Travellers have been told to avoid wet markets when visiting the mainland. Photo: Simon Song

Professor Jiang Rongmeng, of Ditan Hospital in Beijing, one of China’s top centres for treating infectious diseases, said on Friday that the rise in infections through last week was probably a consequence of active detection and reporting of unexplained pneumonia cases.

“No apparent human-to-human transmission has been detected so far, otherwise there would have been a community outbreak with more infections,” he said.

Reports so far suggested the pneumonia could be caused by a rare virus or a previously unknown one, Jiang said, adding that identification may take up to a week.

Chinese authorities have also ruled out common flu, avian flu, adenovirus infection and other common respiratory diseases for the Wuhan outbreak. Further laboratory tests and investigations were under way. At least 163 people who had been in close contact with those infected are under medical observation.

Low-key checks for Hong Kong rail passengers despite ‘serious’ pneumonia outbreak

The Wuhan commission added that a preliminary investigation found no evidence of human-to-human transmission, and none of the medical staff had been infected. No deaths have been reported.

“The [Hong Kong] government has been continuously in close contact with the relevant mainland authorities for the latest updates … people are also reminded not to visit the wet market or eat wild animals when travelling,” Secretary for Food and Health Sophia Chan Siu-chee said.

Chan also said local authorities had adopted an active response to the incident. The health minister visited the infectious disease centre at Princess Margaret Hospital on Saturday and discussed response policies with medical staff.

Health chief Sophia Chan said the government was taking an active approach to the pneumonia outbreak. Photo: May Tse
A new response mechanism for infectious diseases was launched by the Hong Kong government on Saturday, and it was set to a “serious” level, the second on a three-tier scale beginning with an alert and ending with an emergency declared at its peak.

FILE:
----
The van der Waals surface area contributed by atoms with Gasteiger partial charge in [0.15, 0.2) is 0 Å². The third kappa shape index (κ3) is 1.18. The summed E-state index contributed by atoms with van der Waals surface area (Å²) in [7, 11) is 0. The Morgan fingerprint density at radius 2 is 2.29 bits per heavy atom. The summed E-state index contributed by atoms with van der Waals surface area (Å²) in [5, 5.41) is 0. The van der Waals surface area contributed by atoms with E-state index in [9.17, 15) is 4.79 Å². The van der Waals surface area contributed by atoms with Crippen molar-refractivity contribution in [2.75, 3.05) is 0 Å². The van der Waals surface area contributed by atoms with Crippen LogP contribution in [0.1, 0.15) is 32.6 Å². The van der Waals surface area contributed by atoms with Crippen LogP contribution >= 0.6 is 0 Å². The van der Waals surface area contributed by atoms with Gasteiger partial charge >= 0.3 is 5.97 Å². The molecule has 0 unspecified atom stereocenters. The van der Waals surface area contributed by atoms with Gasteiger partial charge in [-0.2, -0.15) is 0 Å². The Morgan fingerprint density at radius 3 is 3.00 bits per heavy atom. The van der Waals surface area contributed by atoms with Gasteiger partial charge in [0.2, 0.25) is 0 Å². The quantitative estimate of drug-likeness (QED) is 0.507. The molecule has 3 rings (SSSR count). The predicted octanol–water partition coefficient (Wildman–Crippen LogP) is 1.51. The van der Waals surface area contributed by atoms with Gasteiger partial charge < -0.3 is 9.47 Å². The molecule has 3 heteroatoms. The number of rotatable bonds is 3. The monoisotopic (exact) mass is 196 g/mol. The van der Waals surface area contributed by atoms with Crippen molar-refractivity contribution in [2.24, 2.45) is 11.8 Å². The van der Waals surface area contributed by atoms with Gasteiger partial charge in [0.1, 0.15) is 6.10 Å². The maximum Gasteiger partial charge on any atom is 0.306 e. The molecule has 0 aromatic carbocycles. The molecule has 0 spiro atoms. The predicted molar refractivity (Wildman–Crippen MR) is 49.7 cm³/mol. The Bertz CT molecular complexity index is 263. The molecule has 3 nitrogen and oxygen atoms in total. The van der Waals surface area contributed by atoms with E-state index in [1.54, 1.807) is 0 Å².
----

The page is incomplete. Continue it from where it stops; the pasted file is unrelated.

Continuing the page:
Professor David Hui Shu-cheong, a Chinese University respiratory medicine expert, said he believed the new cases in Wuhan might not have a direct connection with the wet market in Wuhan, but it was necessary to isolate the patients as a precaution.

Hui also said the government should consider further strengthening screening measures on travellers from Wuhan, especially if there were possible risks of a community outbreak there.

“For instance, [the government] can install extra screening facilities on the platforms at the West Kowloon high-speed rail terminus. If there are any passengers who have been to Wuhan, they should be screened,” he said.

A security patrol outside the Wuhan Huanan Seafood Wholesale Market, which has been identified as the site of the outbreak. Photo: Simon Song

Macau has reported four cases of patients who had recently been to Wuhan and developed suspected pneumonia symptoms, but all have been confirmed to be flu or other common viruses.

Meanwhile, as flu season approaches its peak between January and March, Hong Kong’s Chan said about 1.15 million doses of flu vaccination had been administered since last October, according to figures by the Department of Health – nearly an 18 per cent increase year on year and a rise especially among children.

The health minister said flu activity was still below baseline level, but also noted that flu vaccination rate among people aged 50 to 64 was not as satisfactory despite the government previously rolling out a subsidy scheme targeting the group.

Jun Mai was reporting from Wuhan

Additional reporting by Elizabeth Cheung

This article appeared in the South China Morning Post print edition as: Nine more Hongkongers showing virus symptoms